Rep. Edward Markey (D-Mass.), chairman of the Select Committee on Energy Independence and Global Warming, wants to know whether the Environmental Protection Agency (EPA) has plans to regulate heat-trapping global warming emissions from America’s aviation sector.
“The EPA has a clear role to play in protecting Americans from the worst impacts of heat-trapping emissions that cause global warming,” Markey said in a January 8 letter to EPA Administrator Stephen Johnson. “When it comes to the contribution of jet aviation to the looming threat of a climate catastrophe, the Bush Administration’s attempts to fly under the radar have increasingly become a flight from reality.”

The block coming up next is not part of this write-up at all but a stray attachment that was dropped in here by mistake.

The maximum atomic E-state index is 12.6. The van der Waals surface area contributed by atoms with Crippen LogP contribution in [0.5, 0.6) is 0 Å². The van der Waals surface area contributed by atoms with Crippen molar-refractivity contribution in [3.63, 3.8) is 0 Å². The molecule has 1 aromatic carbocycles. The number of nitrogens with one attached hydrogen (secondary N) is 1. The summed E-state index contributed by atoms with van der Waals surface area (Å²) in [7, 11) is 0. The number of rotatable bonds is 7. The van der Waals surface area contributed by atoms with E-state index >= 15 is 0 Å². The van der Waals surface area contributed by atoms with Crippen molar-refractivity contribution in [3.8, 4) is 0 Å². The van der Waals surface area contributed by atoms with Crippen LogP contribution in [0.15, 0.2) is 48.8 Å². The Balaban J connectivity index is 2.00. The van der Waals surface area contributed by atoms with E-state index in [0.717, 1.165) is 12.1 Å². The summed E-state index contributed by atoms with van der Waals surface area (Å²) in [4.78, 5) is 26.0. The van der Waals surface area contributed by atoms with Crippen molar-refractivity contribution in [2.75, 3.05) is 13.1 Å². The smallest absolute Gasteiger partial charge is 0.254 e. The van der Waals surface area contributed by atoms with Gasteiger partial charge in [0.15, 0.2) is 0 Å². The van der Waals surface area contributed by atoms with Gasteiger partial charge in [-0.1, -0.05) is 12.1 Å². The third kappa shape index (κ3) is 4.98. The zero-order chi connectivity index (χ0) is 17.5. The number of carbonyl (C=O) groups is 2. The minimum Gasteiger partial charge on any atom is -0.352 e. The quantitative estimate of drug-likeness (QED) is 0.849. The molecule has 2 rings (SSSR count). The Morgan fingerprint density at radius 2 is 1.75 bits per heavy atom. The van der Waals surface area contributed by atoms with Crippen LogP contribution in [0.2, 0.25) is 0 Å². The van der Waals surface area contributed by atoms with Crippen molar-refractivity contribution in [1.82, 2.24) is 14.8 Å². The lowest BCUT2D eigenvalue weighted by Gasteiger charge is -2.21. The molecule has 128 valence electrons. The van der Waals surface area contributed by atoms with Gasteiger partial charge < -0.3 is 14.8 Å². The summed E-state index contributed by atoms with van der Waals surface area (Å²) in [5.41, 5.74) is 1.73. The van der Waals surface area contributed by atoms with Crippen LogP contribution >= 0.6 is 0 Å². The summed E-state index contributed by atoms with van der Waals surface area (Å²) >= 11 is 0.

The chairman’s letter asked the EPA if it supports regulating the emissions of greenhouse gases from aircraft; if it had a role in the Administration’s threat of legal action against the European Union should the EU seek to enforce a cap on the emissions of greenhouse gases from aviation; if it provided any advice to the FAA regarding the regulation of CO2 and other emissions from commercial aviation; and if it has determined whether CO2 emissions cause or contribute to pollution that may reasonably be anticipated to be a danger to human health and welfare.
Markey sent a similar letter to the FAA last fall, expressing concern about reports that NextGen “has yet to make aviation’s contribution to global warming a major priority.” Acting FAA Administrator Robert Sturgell replied to the letter in October, assuring Markey, “NextGen is developing a systematic and comprehensive approach to mitigating the impacts of aviation on the environment, including those from greenhouse gases.”